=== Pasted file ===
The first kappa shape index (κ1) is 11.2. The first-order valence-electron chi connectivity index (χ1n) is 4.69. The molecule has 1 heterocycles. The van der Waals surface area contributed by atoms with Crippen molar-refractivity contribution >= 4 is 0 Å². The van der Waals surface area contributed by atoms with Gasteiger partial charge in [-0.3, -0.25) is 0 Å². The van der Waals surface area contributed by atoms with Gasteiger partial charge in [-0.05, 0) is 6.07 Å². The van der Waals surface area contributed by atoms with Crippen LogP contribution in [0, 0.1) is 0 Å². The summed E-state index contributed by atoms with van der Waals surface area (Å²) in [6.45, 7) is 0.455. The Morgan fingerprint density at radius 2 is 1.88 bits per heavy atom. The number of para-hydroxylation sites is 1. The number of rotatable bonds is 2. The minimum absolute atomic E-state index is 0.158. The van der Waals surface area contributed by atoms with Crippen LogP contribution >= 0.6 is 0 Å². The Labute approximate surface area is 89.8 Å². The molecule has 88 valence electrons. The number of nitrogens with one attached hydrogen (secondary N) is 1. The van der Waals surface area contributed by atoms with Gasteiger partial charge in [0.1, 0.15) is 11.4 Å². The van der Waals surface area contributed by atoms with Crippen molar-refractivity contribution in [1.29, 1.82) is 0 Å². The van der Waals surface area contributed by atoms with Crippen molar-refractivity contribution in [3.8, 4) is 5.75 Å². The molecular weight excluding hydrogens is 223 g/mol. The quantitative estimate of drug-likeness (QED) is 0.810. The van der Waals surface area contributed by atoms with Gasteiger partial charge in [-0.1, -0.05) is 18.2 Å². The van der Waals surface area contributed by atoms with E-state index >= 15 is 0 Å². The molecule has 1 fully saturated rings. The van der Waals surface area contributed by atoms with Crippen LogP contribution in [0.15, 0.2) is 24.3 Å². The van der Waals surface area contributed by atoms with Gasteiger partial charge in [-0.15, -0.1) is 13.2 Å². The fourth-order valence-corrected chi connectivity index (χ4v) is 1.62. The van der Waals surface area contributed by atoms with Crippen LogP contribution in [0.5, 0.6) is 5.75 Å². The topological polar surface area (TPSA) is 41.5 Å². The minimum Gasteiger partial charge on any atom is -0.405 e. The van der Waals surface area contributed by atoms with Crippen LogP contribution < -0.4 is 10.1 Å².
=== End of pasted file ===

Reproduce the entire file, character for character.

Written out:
The first kappa shape index (κ1) is 11.2. The first-order valence-electron chi connectivity index (χ1n) is 4.69. The molecule has 1 heterocycles. The van der Waals surface area contributed by atoms with Crippen molar-refractivity contribution >= 4 is 0 Å². The van der Waals surface area contributed by atoms with Gasteiger partial charge in [-0.3, -0.25) is 0 Å². The van der Waals surface area contributed by atoms with Gasteiger partial charge in [-0.05, 0) is 6.07 Å². The van der Waals surface area contributed by atoms with Crippen LogP contribution in [0, 0.1) is 0 Å². The summed E-state index contributed by atoms with van der Waals surface area (Å²) in [6.45, 7) is 0.455. The Morgan fingerprint density at radius 2 is 1.88 bits per heavy atom. The number of para-hydroxylation sites is 1. The number of rotatable bonds is 2. The minimum absolute atomic E-state index is 0.158. The van der Waals surface area contributed by atoms with Crippen LogP contribution >= 0.6 is 0 Å². The Labute approximate surface area is 89.8 Å². The molecule has 88 valence electrons. The number of nitrogens with one attached hydrogen (secondary N) is 1. The van der Waals surface area contributed by atoms with Gasteiger partial charge in [0.1, 0.15) is 11.4 Å². The van der Waals surface area contributed by atoms with Crippen molar-refractivity contribution in [1.29, 1.82) is 0 Å². The van der Waals surface area contributed by atoms with Crippen molar-refractivity contribution in [3.8, 4) is 5.75 Å². The molecular weight excluding hydrogens is 223 g/mol. The quantitative estimate of drug-likeness (QED) is 0.810. The van der Waals surface area contributed by atoms with Gasteiger partial charge in [-0.1, -0.05) is 18.2 Å². The van der Waals surface area contributed by atoms with E-state index >= 15 is 0 Å². The molecule has 1 fully saturated rings. The van der Waals surface area contributed by atoms with Crippen LogP contribution in [0.15, 0.2) is 24.3 Å². The van der Waals surface area contributed by atoms with Gasteiger partial charge in [-0.15, -0.1) is 13.2 Å². The fourth-order valence-corrected chi connectivity index (χ4v) is 1.62. The van der Waals surface area contributed by atoms with Crippen LogP contribution in [0.5, 0.6) is 5.75 Å². The topological polar surface area (TPSA) is 41.5 Å². The minimum Gasteiger partial charge on any atom is -0.405 e. The van der Waals surface area contributed by atoms with Crippen LogP contribution < -0.4 is 10.1 Å².